Fri 25 Jm2 1435 - 25 April 2014
108806

Types of conditions in the marriage contract

I am a young man who is engaged and is going to get married. I've heard that at the time of the marriage contract, the wife can stipulate conditions in the contract. My question is: what are the limits of these conditions? What happens if the conditions are broken? Is it possible to give the wife herself the right to divorce (talaaq) if I break these conditions? Is it possible for the condition to be, for example, that I will not take another wife and in the event that I do take another wife she will be divorced from me? 
I hope you can advise and explain this matter in detail. May Allah reward you with good.

Praise be to Allaah.

The basic principle with regard to the conditions stipulated by both partners in the marriage contract is that it is a valid condition that must be fulfilled, and it is not permissible to break it, because the Prophet (blessings and peace of Allah be upon him) said: “The condition which most deserves to be fulfilled is that by means of which intimacy becomes permissible for you.” Narrated by al-Bukhaari (2721) and Muslim (1418).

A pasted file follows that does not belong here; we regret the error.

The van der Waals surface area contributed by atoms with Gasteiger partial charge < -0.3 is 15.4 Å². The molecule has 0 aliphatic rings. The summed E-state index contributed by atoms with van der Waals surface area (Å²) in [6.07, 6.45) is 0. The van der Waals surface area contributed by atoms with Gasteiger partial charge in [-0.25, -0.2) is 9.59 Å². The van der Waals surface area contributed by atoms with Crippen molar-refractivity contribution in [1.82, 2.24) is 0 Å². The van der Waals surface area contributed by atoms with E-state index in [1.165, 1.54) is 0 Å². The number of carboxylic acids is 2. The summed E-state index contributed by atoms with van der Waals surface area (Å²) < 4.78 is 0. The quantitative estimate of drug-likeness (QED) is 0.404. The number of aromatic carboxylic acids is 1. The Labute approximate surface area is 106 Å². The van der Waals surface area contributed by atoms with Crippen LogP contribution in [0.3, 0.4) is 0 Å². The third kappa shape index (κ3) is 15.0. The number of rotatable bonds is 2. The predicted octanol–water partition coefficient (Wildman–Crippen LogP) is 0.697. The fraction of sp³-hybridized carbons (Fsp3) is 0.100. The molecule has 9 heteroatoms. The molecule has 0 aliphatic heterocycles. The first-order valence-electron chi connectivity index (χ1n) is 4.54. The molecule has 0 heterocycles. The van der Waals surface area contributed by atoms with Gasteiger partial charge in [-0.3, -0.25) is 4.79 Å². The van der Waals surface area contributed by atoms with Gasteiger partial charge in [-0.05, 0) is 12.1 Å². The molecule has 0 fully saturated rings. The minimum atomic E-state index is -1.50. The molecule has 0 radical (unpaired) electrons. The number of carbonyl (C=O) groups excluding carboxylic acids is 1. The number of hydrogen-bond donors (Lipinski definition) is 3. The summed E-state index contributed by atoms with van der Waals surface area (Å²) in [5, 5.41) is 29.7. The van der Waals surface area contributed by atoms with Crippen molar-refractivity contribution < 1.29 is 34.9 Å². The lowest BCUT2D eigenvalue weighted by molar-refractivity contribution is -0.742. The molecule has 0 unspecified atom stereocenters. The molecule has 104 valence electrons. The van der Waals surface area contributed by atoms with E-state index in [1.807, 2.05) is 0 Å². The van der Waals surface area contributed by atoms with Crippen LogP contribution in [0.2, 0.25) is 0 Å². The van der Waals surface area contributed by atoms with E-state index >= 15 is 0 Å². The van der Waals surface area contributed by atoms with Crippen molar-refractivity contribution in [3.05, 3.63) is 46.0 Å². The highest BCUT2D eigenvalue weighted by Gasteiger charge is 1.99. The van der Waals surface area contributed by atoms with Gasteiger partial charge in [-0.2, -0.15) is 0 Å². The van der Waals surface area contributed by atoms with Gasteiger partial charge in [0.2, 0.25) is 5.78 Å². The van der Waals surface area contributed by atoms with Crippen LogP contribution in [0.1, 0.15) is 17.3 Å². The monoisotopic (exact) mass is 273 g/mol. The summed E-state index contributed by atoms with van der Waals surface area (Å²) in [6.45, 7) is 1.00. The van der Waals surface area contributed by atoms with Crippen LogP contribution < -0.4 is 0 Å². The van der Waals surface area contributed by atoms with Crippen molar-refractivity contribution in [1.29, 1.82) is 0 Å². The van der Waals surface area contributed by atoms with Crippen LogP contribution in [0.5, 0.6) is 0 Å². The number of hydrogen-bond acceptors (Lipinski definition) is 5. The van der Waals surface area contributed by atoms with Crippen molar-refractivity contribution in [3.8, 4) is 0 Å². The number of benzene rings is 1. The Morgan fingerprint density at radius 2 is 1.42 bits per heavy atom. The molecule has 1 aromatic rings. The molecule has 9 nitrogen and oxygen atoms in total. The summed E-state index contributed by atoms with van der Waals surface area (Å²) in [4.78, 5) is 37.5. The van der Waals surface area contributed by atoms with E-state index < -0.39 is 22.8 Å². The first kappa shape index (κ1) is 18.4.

Shaykh Ibn ‘Uthaymeen (may Allah have mercy on him) said: 

The basic principle with regard to conditions in the marriage contract is that they are valid, unless there is proof to show that they are not valid. The evidence for that is the general meaning of the evidence which speaks of fulfilling covenants: 

“O you who believe! Fulfil (your) obligations”

[al-Maa’idah 5:1]

“And fulfil (every) covenant. Verily, the covenant will be questioned about”

[al-Isra’ 17:34] 

and in the hadeeth narrated from the Messenger (blessings and peace of Allah be upon him) it says: “The Muslims are bound by their conditions, except a condition that forbids what is permissible or permits what is forbidden.” Narrated by al-Tirmidhi (1352). And he (blessings and peace of Allah be upon him) said: “Whoever stipulates a condition that is not in the Book of Allaah it is not valid, even if he stipulates a hundred times.” Narrated by al-Bukhaari (2155) and Muslim (1504).